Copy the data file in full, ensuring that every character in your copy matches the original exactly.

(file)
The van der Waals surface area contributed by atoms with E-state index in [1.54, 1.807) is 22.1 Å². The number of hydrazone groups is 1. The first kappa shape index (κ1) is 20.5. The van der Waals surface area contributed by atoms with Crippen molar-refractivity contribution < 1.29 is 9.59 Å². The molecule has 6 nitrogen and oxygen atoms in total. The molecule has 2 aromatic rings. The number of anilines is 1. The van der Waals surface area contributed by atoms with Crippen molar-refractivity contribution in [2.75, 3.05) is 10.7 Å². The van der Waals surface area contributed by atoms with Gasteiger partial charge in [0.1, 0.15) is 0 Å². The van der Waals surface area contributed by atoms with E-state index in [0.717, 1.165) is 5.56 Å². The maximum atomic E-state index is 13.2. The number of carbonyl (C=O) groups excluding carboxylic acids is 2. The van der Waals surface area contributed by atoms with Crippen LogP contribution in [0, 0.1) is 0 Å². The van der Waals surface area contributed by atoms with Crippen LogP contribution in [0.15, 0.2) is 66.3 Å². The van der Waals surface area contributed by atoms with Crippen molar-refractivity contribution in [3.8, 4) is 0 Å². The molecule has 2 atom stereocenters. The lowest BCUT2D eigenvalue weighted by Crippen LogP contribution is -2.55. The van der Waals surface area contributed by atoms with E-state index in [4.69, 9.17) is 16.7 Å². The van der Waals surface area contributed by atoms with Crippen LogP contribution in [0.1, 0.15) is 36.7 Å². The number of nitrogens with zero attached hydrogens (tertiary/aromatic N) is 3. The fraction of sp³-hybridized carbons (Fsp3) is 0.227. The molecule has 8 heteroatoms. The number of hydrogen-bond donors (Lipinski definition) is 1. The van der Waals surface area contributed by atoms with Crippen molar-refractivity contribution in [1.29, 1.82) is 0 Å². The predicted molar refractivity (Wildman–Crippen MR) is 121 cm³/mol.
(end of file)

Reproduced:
The van der Waals surface area contributed by atoms with E-state index in [1.54, 1.807) is 22.1 Å². The number of hydrazone groups is 1. The first kappa shape index (κ1) is 20.5. The van der Waals surface area contributed by atoms with Crippen molar-refractivity contribution < 1.29 is 9.59 Å². The molecule has 6 nitrogen and oxygen atoms in total. The molecule has 2 aromatic rings. The number of anilines is 1. The van der Waals surface area contributed by atoms with Crippen molar-refractivity contribution in [2.75, 3.05) is 10.7 Å². The van der Waals surface area contributed by atoms with Gasteiger partial charge in [0.1, 0.15) is 0 Å². The van der Waals surface area contributed by atoms with E-state index in [0.717, 1.165) is 5.56 Å². The maximum atomic E-state index is 13.2. The number of carbonyl (C=O) groups excluding carboxylic acids is 2. The van der Waals surface area contributed by atoms with Crippen LogP contribution in [0, 0.1) is 0 Å². The van der Waals surface area contributed by atoms with Crippen LogP contribution in [0.15, 0.2) is 66.3 Å². The van der Waals surface area contributed by atoms with Crippen molar-refractivity contribution in [3.8, 4) is 0 Å². The molecule has 2 atom stereocenters. The lowest BCUT2D eigenvalue weighted by Crippen LogP contribution is -2.55. The van der Waals surface area contributed by atoms with E-state index in [4.69, 9.17) is 16.7 Å². The van der Waals surface area contributed by atoms with Crippen LogP contribution in [0.1, 0.15) is 36.7 Å². The number of nitrogens with zero attached hydrogens (tertiary/aromatic N) is 3. The fraction of sp³-hybridized carbons (Fsp3) is 0.227. The molecule has 8 heteroatoms. The number of hydrogen-bond donors (Lipinski definition) is 1. The van der Waals surface area contributed by atoms with Crippen molar-refractivity contribution in [1.29, 1.82) is 0 Å². The predicted molar refractivity (Wildman–Crippen MR) is 121 cm³/mol.